Mirror Contributing Writer
Akeelah and the Bee
Akeelah and the Bee is a hard movie to hate. The script by Doug Atchison, who also directed, is mostly predictable, utterly sentimental and manipulative as a Mastercard commercial. But you’d have to be one cold turkey to hate it.
The first movie backed by the coffee franchise Starbucks, Akeelah and the Bee is the kind of film you want to rush out and force every kid you know to see. Maybe some adults could benefit as well but, really, this is a film for every kid who dares to dream, or who has, as the delightful Barack Obama once said, the “audacity of hope.”
Because they’re smart over there at Starbucks, Akeelah comes, thankfully, product-placement free. There isn’t a gang-banger hanging around drinking a mocha and the national spelling bee doesn’t have a Starbucks symbol anywhere. That would have made everyone groan. And it certainly wouldn’t have helped them sell their overpriced coffee either.
A talented young speller, Akeelah (Keke Palmer) goes to the armpit of LAUSD known as Crenshaw Middle School. She’s falling behind on her studies because students aren’t encouraged to learn there so much as they are conditioned to believe they are stupid and that their only hope of escape is teen pregnancy or drug dealing. It’s a cliché, to be sure.
Akeelah can do one thing very well. She is the only student from the school who has ever won a district spelling bee or maybe even competed in one. With the help of strict teacher Dr. Larabee (Lawrence Fishburne), Akeelah is coached. She must study in secret as her hard-working single mother (Angela Bassett) is too busy keeping her other child out of jail and working full time to pay attention to Akeelah’s surprise gift.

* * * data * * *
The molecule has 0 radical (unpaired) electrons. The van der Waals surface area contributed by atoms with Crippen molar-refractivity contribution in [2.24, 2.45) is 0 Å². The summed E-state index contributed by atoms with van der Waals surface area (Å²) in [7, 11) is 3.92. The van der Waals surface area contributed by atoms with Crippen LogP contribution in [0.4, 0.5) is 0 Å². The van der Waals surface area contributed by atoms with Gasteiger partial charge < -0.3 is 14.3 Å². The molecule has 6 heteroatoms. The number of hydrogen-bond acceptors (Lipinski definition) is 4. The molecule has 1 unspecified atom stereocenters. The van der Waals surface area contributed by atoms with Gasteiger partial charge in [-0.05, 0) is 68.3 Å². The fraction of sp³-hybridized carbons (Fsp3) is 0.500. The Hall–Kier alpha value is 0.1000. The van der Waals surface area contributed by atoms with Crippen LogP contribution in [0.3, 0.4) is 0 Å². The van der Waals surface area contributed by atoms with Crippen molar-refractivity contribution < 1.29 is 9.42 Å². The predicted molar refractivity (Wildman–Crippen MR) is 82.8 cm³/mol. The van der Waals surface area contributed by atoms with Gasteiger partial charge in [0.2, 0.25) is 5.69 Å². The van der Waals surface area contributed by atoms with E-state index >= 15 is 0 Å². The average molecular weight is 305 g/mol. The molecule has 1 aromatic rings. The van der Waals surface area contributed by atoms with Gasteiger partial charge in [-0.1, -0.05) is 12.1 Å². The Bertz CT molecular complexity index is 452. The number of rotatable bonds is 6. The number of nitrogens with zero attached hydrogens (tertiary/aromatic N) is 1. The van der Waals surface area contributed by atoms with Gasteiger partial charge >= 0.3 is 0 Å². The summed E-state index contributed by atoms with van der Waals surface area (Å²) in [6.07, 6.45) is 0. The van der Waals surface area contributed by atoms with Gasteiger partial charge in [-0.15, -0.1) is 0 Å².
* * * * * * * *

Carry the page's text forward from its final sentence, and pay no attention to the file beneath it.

Akeelah’s father was killed earlier in her life, yet he is the one who motivates her to continue, despite being teased by her classmates, yelled at by her mother and marginalized by her friends. She presses on because somewhere inside she has the audacity of hope.
Dr. Larabee teaches her more than just spelling; he teaches her that anybody can be a robot and parrot back the words. It’s much harder to understand the words and language. Naturally, Akeelah makes it all the way to the national spelling bee. You can almost guess what happens next but it probably won’t happen the way you expect it will.
This isn’t a film that avoids predictability. You know essentially what the big payoff is going to be and it doesn’t disappoint. Some films are designed that way, to move you beyond all comprehension.
It may be a feel-good movie, and there’s no doubt it’s cornball. But it is more than that. It is a film about a little black girl who can spell. You’d be surprised at how groundbreaking that simple idea is in some parts of this very big and very separate city. It is Akeelah’s fear of the white world that holds her back just enough to make her doubt herself. And it is her own community, the one the white world tries to ignore, that helps her find her way.
What is remarkable about Akeelah and the Bee isn’t so much that the girl soars. She does do that. But it is how she recognizes and appreciates the help of everyone around her – people she would never expect to care about the spelling bee.
The other reason the film works is young Ms. Palmer. She is able to play both Akeelahs: The one who has to “talk black” with all of her defenses up to fit in and the one who is ambitious, compassionate and vulnerable. Without an actress that good the part could collapse under the sentimentality of the screenplay.
If Akeelah and the Bee has a failing, it’s that it felt the need to make everything neatly tied up in the end. Every character must have a happy ending and closure because, gosh, it’s a wonderful life after all. This hideous world has more horrors in store for Akeelah and company that the film has politely put away for the time being.
Either way, there is no better film to see right now and the fact that it was made in the first place ought to give us all hope that there are still good people out there who give a damn.